This Is a Movie Review: Under the Silver Lake

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Under the Silver Lake is Inherent Vice crossed with The Shining.

Shaggy dog mysteries (which seem to exclusively be set in L.A.) have their charms, but they also have an underlying sense of frustration because the mystery is most definitely never solved satisfyingly, or at least not transparently. But they act like they want to solve the mystery. In the case of Under the Silver Lake, though, it’s clearly more satisfying to leave everything confusing. With his tendency to beat people up for minor offenses, Sam (Andrew Garfield) is certainly not a nice person, so it’s fitting that he doesn’t find all the answers. But that doesn’t mean there isn’t some sort of “conspiracy,” or at least conspiracy-ish happening or series of happenings, going on. Disappearing Neighbor Riley Keough may be part of only a small portion of the whole tapestry. Sam enters Shining territory as his experience of supernatural occurrences feel inextricable from the real thing. He seems to have crossed through a looking glass wherein he might as well have been a part of all this for all eternity, especially considering his aimlessness. It’s an unmoored journey that I enjoyed.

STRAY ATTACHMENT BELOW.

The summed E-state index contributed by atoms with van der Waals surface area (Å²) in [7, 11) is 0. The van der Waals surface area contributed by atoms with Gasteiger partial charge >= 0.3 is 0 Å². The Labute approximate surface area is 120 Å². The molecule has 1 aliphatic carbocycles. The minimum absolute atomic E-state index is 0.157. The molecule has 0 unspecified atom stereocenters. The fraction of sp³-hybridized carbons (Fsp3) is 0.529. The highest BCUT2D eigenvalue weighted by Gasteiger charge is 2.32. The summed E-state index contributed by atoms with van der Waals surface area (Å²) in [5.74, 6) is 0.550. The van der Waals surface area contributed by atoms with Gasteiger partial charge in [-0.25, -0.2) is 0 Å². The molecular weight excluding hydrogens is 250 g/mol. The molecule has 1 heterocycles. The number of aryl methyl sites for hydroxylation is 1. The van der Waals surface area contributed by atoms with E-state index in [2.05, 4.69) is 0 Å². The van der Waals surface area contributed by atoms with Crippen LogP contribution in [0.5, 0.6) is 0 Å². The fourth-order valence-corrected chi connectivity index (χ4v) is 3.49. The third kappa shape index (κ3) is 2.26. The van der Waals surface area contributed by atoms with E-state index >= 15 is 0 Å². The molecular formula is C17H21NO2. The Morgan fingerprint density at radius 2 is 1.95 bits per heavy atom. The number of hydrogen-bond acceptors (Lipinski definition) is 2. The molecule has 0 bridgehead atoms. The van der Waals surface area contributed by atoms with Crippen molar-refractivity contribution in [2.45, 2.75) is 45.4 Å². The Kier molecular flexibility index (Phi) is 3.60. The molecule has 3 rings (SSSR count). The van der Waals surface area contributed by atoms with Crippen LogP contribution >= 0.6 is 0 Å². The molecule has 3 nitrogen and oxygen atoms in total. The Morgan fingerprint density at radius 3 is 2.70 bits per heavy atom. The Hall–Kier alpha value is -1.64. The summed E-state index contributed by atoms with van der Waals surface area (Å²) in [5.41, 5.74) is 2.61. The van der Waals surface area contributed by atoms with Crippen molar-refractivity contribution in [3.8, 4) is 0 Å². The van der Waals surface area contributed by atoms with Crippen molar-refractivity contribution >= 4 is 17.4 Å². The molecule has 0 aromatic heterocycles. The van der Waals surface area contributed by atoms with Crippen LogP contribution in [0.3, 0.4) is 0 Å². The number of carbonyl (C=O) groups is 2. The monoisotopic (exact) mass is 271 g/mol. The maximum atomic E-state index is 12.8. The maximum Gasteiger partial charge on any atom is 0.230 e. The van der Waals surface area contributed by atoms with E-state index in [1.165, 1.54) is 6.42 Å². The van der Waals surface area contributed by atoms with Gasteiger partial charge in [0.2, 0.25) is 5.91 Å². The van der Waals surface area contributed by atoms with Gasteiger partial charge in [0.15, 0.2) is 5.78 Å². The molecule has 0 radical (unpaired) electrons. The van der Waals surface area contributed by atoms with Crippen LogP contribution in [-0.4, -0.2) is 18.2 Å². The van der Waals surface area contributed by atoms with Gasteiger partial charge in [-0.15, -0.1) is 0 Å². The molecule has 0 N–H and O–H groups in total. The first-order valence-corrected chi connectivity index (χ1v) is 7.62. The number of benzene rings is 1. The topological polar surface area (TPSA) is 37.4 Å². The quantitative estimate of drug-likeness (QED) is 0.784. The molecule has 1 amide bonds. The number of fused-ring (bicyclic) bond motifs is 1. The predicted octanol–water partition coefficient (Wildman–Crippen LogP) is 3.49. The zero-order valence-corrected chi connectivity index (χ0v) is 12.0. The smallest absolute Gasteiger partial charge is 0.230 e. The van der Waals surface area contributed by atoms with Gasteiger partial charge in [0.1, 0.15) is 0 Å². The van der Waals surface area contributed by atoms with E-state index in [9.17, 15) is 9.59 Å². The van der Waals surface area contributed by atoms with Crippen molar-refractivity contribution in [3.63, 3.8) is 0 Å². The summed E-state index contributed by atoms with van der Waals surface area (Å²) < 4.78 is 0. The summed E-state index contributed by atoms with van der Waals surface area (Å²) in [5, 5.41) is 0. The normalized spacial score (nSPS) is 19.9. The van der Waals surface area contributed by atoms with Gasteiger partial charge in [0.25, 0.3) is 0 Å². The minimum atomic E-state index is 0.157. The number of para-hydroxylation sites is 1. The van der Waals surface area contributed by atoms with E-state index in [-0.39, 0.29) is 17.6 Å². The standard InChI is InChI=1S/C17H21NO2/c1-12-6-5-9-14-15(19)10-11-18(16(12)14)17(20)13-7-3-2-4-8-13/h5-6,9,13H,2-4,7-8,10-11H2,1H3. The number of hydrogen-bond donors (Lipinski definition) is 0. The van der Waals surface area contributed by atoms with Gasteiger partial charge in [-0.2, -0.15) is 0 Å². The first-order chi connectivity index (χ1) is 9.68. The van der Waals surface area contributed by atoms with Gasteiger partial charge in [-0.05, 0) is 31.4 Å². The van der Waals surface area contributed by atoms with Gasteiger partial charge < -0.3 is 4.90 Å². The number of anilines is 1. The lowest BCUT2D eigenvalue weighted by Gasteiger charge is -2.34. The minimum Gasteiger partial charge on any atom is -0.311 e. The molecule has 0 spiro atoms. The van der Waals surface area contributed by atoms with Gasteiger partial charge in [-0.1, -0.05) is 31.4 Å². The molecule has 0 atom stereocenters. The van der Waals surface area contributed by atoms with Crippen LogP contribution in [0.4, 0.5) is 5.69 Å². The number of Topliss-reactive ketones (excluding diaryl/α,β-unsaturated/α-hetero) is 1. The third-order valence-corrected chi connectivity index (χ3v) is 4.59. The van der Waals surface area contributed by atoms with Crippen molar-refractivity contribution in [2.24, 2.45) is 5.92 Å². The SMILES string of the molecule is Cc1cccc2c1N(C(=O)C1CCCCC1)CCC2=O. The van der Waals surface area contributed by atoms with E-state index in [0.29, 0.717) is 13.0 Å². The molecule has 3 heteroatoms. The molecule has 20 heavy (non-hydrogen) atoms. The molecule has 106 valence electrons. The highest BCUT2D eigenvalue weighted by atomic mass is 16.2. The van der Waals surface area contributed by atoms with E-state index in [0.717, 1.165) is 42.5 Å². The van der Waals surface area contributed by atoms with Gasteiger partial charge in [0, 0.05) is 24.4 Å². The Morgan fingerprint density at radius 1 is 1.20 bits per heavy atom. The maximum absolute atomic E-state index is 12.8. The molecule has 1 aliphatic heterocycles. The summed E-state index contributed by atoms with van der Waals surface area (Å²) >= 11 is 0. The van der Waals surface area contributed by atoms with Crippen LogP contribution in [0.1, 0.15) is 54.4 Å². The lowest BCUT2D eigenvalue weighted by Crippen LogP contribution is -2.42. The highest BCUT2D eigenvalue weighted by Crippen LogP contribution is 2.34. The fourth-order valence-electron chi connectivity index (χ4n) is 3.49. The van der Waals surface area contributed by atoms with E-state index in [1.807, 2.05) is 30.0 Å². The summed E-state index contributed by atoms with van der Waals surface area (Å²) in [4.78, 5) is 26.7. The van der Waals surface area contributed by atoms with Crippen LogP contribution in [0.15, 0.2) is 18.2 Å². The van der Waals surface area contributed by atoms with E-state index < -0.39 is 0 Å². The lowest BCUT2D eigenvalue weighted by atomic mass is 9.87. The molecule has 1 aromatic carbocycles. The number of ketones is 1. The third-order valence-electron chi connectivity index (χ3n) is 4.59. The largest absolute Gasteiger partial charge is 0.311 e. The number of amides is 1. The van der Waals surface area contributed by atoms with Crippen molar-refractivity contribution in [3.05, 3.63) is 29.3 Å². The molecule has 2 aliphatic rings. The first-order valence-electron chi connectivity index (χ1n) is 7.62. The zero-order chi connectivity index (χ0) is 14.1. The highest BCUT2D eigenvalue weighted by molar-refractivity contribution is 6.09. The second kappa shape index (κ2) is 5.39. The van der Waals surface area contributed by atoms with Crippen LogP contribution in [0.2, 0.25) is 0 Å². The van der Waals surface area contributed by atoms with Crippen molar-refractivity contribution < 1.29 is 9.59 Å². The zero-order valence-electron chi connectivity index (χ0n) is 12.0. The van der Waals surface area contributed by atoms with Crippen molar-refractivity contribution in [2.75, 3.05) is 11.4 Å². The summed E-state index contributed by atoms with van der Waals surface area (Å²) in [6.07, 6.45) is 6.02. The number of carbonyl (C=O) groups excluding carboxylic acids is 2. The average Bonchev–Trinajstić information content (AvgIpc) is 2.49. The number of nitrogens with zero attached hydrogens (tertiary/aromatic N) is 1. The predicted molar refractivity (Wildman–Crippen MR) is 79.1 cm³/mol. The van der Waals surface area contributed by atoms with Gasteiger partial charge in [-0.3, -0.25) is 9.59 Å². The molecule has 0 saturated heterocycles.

I give Under the Silver Lake 400 Numbers out of 500 Questions.

This Is a Movie Review: ‘Breathe’ Advocates Overcoming Polio for the Sake of Picnics

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CREDIT: Laurie Sparham/Bleecker Street/Participant Media

This review was originally posted on News Cult in October 2017.

Starring: Andrew Garfield, Claire Foy, Tom Hollander

Director: Andy Serkis

Running Time: 117 Minutes

Rating: PG-13 for the Medical Realities of Treating Polio

Release Date: October 13, 2017 (Limited)

It’s amazing what a change of scenery can do. After Robin Cavendish (Andrew Garfield)  is confined to a hospital bed due to paralysis from polio, he is all set to be resigned to a quick death. But then his wife Diana (Claire Foy) springs him out against doctor’s orders and gets him set up more permanently with a ventilator at home. They gradually become even more adventurous, lugging Robin (and the machine keeping him alive) along on a vacation to Spain and a medical conference in Germany. With Diana, their son Jonathan, dog Bengy, and plenty of other friends and family accompanying him on all these experiences, polio is no big whoop. He has plenty of reasons to live and remains unfailingly his slyly humorous self, now with an extra added gallows edge.